Fischer Indole Synthesis
Definition: What is Fischer Indole Synthesis?
The Fischer indole synthesis is an organic reaction used to convert a phenylhydrazine and an aldehyde or ketone to an indole using an acid catalyst, like Brønsted or Lewis acids. An application of this reaction is the synthesis of antimigraine drugs belonging to the triptan class [1-8].
The history of this reaction goes back to 1883 when the reaction was first discovered by a German chemist Emil Fischer.
Examples of Fischer Indole Synthesis
The Fisher indole synthesis is used to synthesize 2-phenylindole and tetrahydrocarbazole [2,3,9].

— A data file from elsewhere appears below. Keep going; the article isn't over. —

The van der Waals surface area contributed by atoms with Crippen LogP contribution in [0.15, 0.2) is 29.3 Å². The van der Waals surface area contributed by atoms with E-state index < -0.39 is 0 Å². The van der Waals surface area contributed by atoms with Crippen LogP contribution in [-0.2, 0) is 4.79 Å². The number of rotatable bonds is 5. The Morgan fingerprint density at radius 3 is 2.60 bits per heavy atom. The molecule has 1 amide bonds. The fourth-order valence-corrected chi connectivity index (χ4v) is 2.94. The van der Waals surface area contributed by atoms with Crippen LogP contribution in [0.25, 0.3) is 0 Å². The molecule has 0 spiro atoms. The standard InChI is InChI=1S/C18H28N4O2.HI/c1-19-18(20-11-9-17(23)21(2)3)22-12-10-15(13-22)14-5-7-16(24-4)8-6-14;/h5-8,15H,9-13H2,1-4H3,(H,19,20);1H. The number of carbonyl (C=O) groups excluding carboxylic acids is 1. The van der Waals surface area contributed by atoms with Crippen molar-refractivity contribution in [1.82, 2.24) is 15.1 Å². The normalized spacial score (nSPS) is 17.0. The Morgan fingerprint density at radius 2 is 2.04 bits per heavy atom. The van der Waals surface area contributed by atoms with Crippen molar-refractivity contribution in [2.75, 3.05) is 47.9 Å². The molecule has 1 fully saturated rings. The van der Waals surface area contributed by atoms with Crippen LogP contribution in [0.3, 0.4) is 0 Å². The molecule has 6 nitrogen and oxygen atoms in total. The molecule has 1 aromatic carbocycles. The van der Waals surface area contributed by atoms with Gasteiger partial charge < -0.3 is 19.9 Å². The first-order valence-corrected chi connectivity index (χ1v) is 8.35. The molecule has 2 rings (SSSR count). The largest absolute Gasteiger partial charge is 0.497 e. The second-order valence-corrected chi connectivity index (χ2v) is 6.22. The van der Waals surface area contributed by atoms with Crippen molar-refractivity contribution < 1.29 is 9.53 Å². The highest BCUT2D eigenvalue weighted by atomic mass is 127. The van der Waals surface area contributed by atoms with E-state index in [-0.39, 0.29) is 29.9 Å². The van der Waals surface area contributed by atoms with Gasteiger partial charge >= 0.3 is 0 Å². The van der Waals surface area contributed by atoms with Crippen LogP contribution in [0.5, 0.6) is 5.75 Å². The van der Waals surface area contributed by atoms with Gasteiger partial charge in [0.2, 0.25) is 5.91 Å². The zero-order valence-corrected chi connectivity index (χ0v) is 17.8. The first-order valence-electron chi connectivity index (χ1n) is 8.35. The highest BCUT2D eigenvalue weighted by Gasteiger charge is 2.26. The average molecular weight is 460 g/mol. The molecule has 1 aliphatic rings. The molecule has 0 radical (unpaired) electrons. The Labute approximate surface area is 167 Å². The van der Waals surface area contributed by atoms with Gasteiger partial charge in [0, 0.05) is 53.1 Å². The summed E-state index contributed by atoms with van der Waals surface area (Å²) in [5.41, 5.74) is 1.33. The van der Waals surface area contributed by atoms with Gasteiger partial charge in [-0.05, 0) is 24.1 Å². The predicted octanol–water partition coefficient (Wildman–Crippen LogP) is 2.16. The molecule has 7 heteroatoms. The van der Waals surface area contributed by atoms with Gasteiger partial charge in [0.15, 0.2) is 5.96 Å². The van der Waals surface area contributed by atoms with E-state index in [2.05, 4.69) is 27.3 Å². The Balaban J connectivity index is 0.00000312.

Mechanism of Fischer Indole Synthesis
Phenylhydrazone is formed from a condensation reaction of phenylhydrazine and an aldehyde or ketone. The phenylhydrazone converts into an indole in the presence of an acid catalyst [2-8,10].
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- Example – Sciencedirect.com
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